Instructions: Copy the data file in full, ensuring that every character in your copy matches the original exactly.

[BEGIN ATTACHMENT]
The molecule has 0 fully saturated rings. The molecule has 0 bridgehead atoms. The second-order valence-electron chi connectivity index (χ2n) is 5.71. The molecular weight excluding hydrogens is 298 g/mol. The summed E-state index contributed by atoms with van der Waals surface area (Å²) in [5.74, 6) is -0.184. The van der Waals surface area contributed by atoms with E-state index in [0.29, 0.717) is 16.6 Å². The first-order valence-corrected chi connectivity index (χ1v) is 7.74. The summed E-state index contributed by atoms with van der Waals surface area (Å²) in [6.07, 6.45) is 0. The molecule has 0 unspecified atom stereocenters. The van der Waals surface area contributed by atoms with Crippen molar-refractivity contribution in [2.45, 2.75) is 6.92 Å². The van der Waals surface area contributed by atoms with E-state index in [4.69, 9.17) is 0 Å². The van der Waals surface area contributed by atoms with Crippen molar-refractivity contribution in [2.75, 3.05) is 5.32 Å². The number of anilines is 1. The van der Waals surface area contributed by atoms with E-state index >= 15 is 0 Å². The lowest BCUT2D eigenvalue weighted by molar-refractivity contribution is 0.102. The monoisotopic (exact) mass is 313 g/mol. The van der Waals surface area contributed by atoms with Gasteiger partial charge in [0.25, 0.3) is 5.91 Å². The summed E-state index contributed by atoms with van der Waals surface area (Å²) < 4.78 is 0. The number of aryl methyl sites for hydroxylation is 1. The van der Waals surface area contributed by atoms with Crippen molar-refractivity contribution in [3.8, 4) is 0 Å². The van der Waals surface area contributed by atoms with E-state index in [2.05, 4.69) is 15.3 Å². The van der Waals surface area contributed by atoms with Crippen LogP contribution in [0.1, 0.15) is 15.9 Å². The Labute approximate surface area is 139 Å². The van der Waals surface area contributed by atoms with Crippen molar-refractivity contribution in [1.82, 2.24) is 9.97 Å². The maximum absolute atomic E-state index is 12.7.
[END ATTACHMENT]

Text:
The molecule has 0 fully saturated rings. The molecule has 0 bridgehead atoms. The second-order valence-electron chi connectivity index (χ2n) is 5.71. The molecular weight excluding hydrogens is 298 g/mol. The summed E-state index contributed by atoms with van der Waals surface area (Å²) in [5.74, 6) is -0.184. The van der Waals surface area contributed by atoms with E-state index in [0.29, 0.717) is 16.6 Å². The first-order valence-corrected chi connectivity index (χ1v) is 7.74. The summed E-state index contributed by atoms with van der Waals surface area (Å²) in [6.07, 6.45) is 0. The molecule has 0 unspecified atom stereocenters. The van der Waals surface area contributed by atoms with Crippen molar-refractivity contribution in [2.45, 2.75) is 6.92 Å². The van der Waals surface area contributed by atoms with E-state index in [4.69, 9.17) is 0 Å². The van der Waals surface area contributed by atoms with Crippen molar-refractivity contribution in [2.75, 3.05) is 5.32 Å². The number of anilines is 1. The van der Waals surface area contributed by atoms with E-state index >= 15 is 0 Å². The lowest BCUT2D eigenvalue weighted by molar-refractivity contribution is 0.102. The monoisotopic (exact) mass is 313 g/mol. The van der Waals surface area contributed by atoms with Gasteiger partial charge in [0.25, 0.3) is 5.91 Å². The summed E-state index contributed by atoms with van der Waals surface area (Å²) < 4.78 is 0. The number of aryl methyl sites for hydroxylation is 1. The van der Waals surface area contributed by atoms with Crippen molar-refractivity contribution in [3.8, 4) is 0 Å². The van der Waals surface area contributed by atoms with E-state index in [2.05, 4.69) is 15.3 Å². The van der Waals surface area contributed by atoms with Crippen LogP contribution in [0.1, 0.15) is 15.9 Å². The Labute approximate surface area is 139 Å². The van der Waals surface area contributed by atoms with Crippen molar-refractivity contribution in [1.82, 2.24) is 9.97 Å². The maximum absolute atomic E-state index is 12.7.